The watercolour series titled Cosán Coille and Siúlóid Sléibhe are exquisite colour and tone in a way of which I think only watercolours can be. It is surprising then to learn that Mac Lochlainn’s previous work has been in oils and that he found the change exacting:
In recent years, I switched from oils to watercolours in order to have less of an impact on the environment.
The switch has been both challenging and rewarding – challenging to master the idiosyncrasies of the medium but very rewarding in discovering new possibilities and avenues of enquiry for my practice.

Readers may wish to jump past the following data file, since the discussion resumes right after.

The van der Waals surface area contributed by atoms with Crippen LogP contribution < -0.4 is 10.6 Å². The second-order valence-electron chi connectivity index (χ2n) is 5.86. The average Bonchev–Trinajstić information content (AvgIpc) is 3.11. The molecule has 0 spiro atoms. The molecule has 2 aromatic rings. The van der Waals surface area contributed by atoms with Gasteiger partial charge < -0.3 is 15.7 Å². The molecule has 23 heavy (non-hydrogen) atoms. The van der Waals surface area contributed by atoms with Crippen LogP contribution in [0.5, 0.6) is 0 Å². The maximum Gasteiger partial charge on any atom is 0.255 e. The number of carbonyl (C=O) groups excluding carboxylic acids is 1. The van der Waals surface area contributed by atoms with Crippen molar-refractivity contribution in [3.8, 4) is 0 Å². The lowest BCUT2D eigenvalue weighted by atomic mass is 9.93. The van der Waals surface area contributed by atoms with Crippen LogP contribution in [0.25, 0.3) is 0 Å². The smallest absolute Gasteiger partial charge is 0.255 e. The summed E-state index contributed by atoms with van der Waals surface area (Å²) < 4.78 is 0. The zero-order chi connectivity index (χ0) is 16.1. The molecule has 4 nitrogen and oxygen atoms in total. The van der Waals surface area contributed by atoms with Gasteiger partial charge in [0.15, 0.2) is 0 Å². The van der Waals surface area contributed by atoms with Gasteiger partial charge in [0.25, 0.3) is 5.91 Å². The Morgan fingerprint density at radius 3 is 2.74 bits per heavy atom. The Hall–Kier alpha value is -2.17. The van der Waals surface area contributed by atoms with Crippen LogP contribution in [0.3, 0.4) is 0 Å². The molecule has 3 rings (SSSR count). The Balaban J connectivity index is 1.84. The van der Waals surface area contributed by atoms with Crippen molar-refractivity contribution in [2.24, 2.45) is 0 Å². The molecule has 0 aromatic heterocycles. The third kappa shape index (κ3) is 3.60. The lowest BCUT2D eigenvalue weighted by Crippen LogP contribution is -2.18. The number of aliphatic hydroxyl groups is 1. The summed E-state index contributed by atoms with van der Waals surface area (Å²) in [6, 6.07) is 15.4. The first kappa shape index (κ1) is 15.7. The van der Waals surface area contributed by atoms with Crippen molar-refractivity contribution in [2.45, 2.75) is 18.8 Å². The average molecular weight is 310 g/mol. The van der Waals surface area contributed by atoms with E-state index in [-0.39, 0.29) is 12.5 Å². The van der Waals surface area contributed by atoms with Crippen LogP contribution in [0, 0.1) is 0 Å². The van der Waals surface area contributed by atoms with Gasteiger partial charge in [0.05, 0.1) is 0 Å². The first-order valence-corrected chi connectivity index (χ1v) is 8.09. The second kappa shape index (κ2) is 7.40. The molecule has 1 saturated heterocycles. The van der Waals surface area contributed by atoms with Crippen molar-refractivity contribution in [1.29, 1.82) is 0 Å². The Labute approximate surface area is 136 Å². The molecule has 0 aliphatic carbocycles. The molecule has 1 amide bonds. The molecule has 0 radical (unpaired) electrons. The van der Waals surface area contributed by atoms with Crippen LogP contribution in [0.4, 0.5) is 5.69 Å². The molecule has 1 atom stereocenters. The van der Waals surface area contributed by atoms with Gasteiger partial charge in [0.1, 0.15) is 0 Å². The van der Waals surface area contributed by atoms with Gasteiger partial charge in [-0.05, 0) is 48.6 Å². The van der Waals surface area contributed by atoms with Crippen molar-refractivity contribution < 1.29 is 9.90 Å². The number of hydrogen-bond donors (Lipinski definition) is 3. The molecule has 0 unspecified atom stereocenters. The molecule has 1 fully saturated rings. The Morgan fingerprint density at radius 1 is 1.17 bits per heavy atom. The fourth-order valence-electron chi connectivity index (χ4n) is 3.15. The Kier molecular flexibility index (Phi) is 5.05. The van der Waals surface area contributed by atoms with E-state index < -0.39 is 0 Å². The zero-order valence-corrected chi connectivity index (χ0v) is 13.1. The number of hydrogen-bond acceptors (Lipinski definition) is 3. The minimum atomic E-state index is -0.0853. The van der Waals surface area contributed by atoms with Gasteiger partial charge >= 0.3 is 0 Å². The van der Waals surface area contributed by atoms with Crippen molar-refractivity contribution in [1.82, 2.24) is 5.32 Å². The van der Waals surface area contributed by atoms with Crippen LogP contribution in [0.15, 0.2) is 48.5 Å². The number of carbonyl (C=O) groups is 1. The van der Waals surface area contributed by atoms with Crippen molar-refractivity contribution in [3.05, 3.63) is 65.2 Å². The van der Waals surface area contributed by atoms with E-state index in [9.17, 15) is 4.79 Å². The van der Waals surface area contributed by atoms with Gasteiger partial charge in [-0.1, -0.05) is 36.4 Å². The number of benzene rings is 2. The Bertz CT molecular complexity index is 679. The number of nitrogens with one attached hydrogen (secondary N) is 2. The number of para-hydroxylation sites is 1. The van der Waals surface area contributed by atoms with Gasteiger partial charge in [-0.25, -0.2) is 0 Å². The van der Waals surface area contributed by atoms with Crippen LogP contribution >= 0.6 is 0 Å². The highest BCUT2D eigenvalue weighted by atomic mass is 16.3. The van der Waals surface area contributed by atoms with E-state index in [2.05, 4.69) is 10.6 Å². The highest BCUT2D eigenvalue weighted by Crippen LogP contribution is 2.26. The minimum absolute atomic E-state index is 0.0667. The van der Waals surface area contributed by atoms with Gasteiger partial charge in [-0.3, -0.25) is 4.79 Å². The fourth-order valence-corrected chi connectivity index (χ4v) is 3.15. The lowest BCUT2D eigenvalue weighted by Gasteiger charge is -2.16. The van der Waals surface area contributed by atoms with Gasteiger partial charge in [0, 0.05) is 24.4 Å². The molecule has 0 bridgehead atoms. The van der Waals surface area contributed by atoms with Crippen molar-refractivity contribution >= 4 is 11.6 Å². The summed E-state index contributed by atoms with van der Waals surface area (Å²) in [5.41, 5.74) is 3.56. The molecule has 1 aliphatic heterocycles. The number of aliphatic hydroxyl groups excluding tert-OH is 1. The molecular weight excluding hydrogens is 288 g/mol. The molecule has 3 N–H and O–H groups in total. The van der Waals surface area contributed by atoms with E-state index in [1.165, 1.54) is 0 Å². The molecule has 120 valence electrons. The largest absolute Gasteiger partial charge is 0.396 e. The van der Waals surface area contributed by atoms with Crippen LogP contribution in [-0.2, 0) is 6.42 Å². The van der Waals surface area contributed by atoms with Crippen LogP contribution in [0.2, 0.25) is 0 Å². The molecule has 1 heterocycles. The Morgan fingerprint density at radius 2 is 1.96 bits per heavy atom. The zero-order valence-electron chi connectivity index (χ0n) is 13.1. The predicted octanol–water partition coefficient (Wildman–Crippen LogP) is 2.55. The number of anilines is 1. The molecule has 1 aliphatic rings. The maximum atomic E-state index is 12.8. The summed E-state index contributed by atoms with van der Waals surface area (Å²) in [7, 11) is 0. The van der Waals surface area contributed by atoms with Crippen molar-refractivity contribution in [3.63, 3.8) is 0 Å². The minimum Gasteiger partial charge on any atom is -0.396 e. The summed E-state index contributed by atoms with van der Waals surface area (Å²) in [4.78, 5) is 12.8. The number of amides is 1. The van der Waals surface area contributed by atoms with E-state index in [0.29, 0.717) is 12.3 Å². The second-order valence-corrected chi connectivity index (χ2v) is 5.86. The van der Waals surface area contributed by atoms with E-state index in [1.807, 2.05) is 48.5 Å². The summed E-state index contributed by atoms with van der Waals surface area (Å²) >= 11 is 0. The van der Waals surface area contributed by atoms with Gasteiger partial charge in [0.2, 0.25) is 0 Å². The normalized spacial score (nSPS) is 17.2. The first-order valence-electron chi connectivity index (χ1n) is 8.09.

The smaller size of the paintings restrains one from being pulled into them, the way a larger painting might do but that does not prevent them from being beautiful, sometimes in an almost painful way.
Trees have been called “the lungs of the world” and were considered of great importance to the Celts; the Gaels peppered our place-names with references to them: abhall (apple), áirn (sloe, fruit of the blackthorn), beith (birch), caorthainn (rowan), coll (hazel), cuileann(holly), dair (oak), draighneán (blackthorn), fearnóg (alder), fuinnseog (ash), giúis(fir, pine, deal), iúr (yew), sail or saileach (willow),sceach (whitethorn, normally).1 They appear also in many of our folk-songs.